It does prompt one to speculate that niacin with metaformin might work with a low carb diet- but that might be too obvious

  • Reply Peter Vafeades April 12, 2019 at 8:45 am

    The correlations table is amazing, thank you for presenting these results

  • Reply John Bemery April 12, 2019 at 2:15 pm

    Hello Dr Brewer, I watched several of your videos a couple years ago, and lost track awhile, but just saw a couple today…wanted to say, your fogginess seems long gone, not sure what happened, but you are distinctly sharper. Well done! Keep up the whatever you are doing.

  • Reply Orlando Furioso April 12, 2019 at 4:32 pm

    While waiting on part two, I take 2 grams of nicotinic acid daily and have for a long time after a stint was installed years ago. Not as medical advice specific to me, but when the dust settles, so to speak, are you reconsidering your personal use of niacin? I believe you use the same brand as I do, being Rugby, but I don't use the timed release after some concerns from "SloNiacin" reported to contribute to liver problems. The timed release may be shorter duration than extended release, but I actually am now tolerant to flushing, so it's not a problem.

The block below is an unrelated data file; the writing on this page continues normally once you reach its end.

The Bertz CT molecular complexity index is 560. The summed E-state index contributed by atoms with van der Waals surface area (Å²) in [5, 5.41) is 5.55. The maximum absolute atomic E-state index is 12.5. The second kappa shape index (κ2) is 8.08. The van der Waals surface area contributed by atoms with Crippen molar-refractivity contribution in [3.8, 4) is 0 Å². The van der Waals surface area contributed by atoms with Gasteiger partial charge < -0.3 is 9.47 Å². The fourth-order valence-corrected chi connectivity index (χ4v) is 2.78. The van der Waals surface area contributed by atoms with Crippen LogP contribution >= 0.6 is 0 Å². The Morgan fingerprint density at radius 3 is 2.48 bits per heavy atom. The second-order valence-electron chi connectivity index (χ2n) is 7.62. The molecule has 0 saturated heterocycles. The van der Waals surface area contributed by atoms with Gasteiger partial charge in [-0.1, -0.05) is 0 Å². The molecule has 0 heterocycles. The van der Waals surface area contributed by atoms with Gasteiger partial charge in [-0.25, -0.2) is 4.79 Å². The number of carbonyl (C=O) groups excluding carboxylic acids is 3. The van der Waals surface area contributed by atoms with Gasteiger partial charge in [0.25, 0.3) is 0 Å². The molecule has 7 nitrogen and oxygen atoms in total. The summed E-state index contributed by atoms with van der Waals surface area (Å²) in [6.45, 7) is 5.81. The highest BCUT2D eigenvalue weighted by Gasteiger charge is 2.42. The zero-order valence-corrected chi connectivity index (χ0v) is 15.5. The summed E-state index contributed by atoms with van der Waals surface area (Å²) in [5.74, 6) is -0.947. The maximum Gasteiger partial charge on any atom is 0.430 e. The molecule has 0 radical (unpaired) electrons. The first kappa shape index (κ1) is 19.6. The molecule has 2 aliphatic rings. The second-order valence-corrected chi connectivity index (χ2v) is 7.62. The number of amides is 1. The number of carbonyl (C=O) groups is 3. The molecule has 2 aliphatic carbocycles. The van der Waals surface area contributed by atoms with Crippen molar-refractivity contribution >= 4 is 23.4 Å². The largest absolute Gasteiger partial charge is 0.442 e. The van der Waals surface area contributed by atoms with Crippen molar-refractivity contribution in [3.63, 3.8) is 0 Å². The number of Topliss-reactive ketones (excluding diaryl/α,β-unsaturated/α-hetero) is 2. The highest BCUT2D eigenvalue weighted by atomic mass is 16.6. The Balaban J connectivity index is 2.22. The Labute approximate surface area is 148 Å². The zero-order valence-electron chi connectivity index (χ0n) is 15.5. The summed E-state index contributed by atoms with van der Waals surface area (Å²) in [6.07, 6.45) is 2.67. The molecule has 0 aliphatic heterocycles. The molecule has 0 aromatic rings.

• Reply stupendouus aroni April 12, 2019 at 5:14 pm

    Its nice to see more people looking into niacin. Did they make the difference between long release and short release niacins since they both have differences? Just curious. Anyway thumbs up 👍🏼.

  • Reply Agent99SP April 13, 2019 at 1:30 pm